Starting with lanreotide SR, in a multicentre study involving 66 patients with active acromegaly all of whom apart from three had received at least one form of treatment in the past, 45% achieved a growth hormone level below 2.5 μg/l and 44% a normal IGF-1 level on lanreotide 30 mg intramuscularly. Tumour shrinkage of at least 25% was achieved in five out of 14 patients and symptoms improved by more than 50%.24 In a similar study involving 58 patients, most of whom had undergone pituitary surgery in the past, lanreotide PR was given for 12 months. At the end of one, six, and 12 months of treatment plasma growth hormone levels below 2.5 μg/l were achieved in 22%, 33%, and 41% respectively.25

In a two year follow up study by Baldelli et al, 118 patients were treated with lanreotide SR, 23 were de novo patients.27 The de novo patients showed a better response rate than the previously irradiated or operated on patients with fasting growth hormone levels below 7.5 μg/l and normal IGF-1 levels achieved in 78% and 70% of them respectively. This may simply be due to the de novo group containing patients with tumours more sensitive to lanreotide, or radiotherapy and surgery may result in changes rendering the tumour less responsive. On the other hand a follow up study of 31 patients treated with radiotherapy showed that patients on octreotide at the time of irradiation achieved normal levels of growth hormone and IGF-1 at a much longer interval than patients not on octreotide suggesting a radioprotective effect of somatostatin analogues.28

The effect of somatostatin analogues on the control of diabetes mellitus has been variable, ranging from improvement to worsening of control.24–26 Since they inhibit insulin secretion, deterioration in diabetes control might be expected, however its ability to delay the absorption of carbohydrates and inhibit the secretion of growth hormone and glucagon may prevent any significant effect on carbohydrate metabolism.23 There has been evidence that increasing the dose of lanreotide SR to 60 mg from 30 mg results in a significant reduction in tumour size.29 Lanreotide SR has also been used in the treatment of a patient with a GHRH secreting carcinoid tumour with significant improvement in symptoms and growth hormone levels.30 A new long acting formulation of lanreotide (Lanreotide Autogel) has been assessed in the management of 107 patients with acromegaly previously responsive to lanreotide 30 mg intramuscularly. This new formula is administrated by a deep subcutaneous injection every 28 days. Thirty nine percent of patients on the subcutaneous formula compared with 33% on the imtramuscular formula achieved growth hormone levels below 2.5 μg/l and normal IGF-1. The control of symptoms was comparable between the two treatments.31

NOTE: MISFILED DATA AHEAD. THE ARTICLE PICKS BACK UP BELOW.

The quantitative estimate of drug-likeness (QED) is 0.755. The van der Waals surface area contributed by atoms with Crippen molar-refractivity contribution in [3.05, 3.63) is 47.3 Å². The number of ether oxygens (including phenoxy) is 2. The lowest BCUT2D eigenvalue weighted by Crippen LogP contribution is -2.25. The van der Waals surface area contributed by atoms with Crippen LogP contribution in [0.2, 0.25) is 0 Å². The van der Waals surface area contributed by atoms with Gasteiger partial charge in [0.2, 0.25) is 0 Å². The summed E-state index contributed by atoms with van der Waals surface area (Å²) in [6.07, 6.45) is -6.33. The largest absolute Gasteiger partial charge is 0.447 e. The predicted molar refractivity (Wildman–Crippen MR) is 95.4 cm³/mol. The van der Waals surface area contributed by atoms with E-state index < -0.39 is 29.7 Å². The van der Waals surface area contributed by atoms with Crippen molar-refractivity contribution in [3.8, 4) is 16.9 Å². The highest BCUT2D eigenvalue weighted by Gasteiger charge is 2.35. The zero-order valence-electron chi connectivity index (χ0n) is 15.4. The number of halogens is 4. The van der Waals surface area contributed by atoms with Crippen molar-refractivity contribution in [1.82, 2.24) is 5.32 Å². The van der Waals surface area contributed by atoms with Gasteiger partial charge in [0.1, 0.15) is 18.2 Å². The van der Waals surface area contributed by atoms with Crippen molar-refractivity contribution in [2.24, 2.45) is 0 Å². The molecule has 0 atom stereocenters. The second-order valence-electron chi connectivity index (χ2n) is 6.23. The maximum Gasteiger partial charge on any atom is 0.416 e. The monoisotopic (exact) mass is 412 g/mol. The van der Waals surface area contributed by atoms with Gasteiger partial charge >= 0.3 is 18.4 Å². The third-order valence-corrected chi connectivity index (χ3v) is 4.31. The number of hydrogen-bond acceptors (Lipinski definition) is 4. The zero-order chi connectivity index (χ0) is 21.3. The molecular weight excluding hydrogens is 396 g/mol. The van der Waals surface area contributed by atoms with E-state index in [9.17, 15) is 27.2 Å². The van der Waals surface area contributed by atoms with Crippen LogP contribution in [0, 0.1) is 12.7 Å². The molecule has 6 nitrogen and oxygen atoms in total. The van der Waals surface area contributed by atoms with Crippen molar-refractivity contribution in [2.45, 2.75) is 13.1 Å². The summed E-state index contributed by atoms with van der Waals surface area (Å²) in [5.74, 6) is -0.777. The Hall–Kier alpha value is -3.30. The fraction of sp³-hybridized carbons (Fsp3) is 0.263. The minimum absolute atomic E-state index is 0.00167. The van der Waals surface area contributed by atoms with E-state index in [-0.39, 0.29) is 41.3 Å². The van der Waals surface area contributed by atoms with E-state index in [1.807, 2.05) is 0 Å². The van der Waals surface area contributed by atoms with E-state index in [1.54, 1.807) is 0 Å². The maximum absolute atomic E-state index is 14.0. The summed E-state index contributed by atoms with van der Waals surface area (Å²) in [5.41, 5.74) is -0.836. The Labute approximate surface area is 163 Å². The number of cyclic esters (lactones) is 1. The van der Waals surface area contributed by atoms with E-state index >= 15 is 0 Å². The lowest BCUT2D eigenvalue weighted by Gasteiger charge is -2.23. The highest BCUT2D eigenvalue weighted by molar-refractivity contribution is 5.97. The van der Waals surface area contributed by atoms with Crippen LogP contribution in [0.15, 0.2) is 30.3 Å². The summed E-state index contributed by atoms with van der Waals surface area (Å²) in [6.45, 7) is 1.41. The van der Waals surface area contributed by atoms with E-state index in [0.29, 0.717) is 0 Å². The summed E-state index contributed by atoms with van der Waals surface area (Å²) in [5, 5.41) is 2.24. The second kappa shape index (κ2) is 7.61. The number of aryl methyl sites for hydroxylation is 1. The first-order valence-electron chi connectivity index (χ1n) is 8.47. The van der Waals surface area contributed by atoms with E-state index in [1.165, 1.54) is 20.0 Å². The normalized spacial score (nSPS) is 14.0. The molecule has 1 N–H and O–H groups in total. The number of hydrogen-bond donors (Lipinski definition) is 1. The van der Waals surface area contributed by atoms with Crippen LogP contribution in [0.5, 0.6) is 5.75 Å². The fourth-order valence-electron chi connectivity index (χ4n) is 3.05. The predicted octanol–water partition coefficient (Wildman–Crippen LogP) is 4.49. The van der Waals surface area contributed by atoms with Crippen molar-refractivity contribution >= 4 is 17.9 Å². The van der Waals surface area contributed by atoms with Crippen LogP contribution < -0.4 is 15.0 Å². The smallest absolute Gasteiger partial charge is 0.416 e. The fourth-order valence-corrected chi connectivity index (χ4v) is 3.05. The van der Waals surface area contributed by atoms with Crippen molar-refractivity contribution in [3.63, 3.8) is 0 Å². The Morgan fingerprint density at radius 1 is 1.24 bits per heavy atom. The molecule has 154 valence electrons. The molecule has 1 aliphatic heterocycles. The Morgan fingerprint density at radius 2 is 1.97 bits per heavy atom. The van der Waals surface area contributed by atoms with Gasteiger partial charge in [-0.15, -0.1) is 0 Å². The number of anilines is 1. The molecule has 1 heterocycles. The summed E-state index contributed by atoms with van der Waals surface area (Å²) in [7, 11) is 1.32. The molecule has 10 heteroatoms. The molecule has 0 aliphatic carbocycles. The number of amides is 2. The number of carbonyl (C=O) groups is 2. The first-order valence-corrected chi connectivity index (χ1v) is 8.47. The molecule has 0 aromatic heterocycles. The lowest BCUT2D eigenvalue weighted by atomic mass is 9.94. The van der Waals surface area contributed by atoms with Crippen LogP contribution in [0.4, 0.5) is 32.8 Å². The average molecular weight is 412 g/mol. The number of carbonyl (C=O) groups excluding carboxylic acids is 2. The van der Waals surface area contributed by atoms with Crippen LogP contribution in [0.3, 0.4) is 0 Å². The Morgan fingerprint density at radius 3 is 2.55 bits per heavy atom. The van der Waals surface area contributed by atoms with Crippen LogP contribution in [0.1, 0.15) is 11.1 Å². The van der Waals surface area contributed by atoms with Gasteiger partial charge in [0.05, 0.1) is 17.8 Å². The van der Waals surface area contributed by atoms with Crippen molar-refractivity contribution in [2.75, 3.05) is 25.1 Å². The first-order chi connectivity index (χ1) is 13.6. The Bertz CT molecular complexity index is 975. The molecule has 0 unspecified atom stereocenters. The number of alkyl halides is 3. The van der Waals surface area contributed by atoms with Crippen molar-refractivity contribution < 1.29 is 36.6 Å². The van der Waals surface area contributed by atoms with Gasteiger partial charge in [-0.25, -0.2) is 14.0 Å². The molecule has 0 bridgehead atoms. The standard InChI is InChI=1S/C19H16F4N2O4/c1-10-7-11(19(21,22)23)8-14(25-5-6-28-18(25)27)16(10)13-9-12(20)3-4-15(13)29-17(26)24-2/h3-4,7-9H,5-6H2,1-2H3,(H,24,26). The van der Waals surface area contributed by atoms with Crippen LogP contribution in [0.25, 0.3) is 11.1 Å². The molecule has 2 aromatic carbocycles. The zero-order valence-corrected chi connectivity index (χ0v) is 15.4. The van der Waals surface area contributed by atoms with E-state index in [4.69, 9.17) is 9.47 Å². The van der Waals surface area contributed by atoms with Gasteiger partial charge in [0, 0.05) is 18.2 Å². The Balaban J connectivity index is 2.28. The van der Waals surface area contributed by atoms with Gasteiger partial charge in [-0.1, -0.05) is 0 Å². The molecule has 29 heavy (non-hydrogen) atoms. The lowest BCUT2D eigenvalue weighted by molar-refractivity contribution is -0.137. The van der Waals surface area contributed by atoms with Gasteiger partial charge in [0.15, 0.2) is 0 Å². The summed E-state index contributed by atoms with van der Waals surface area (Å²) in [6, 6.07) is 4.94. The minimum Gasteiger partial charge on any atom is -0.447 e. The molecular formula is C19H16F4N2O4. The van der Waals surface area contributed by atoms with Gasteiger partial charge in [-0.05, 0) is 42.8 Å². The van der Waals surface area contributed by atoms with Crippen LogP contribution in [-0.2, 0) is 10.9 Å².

Octreotide LAR, the second main sustained release somatostatin analogue, was assessed in a European multicentre study which involved 151 patients who received 10, 20, or 30 mg intramuscularly at four week intervals and were followed up for 12 months. About 70% of patients achieved suppression of mean growth hormone levels below 2.5 μg/l. There was no increase in gallstone formation and it was very well tolerated with no adverse effect related withdrawals. There was a significant improvement in symptoms after the sixth injection.32 Similar results were achieved by a smaller study involving 14 patients followed up for 18 months.33 Kendall-Taylor et al compared the effect of octreotide LAR with lanreotide SR on five patients.34 They were treated with each medication for six months with a wash out period in between. Four patients achieved growth hormone levels below 2.5 μg/l with each drug. Patients found octreotide LAR injections less painful and caused less diarrhoea. A growth hormone nadir of less than 1 μg/l in four patients was achieved only with octreotide LAR. Costwise the two drugs are comparable.

Some authors have suggested that somatostatin analogues may be used as a first line therapy. Newman et al compared 26 de novo patients with 81 patients whom had undergone surgery and/or radiotherapy in the past.35 Both groups were started on octreotide and followed up for a mean of 24 months. There was no significant difference between the two groups with growth hormone levels falling at least 2 SD below the base line in 70% and 61% of patients respectively. This is supported by the results of Baldelli et al mentioned above.27 Bevan et al have recently shown that somatostatin analogues can be effective as primary treatment in normalising growth hormone/IGF-1 and inducing tumour shrinkage especially in patients with a pre-treatment growth hormone level below 20 μg/l.36

Growth hormone receptor antagonist

B2036-PEG (pegvisomant) is a genetically engineered analogue of human growth hormone that acts as a growth hormone receptor antagonist. It is a new form of treatment with promising efficacy in the management of acromegaly. The growth hormone molecule has two binding sites by which it binds to two identical cell surface receptor molecules, causing dimerisation and receptor activation leading to intracellular signalling and IGF-1 production.37 Pegvisomant is characterised by two mutations, at site 1 which increases its affinity to one receptor molecule and at site 2 which blocks its binding to a second molecule, preventing dimerisation and IGF-1 production.38 B2036 is conjugated to polyethylene glycol; this increases its half life and reduces its immunogenicity but also reduces its affinity to the growth hormone receptor. Therefore levels much higher than endogenous growth hormone concentrations are needed to block the receptors.39 A study by Ross et al has suggested that B2036 does cause dimerisation and induce internalisation but not intracellular signalling.40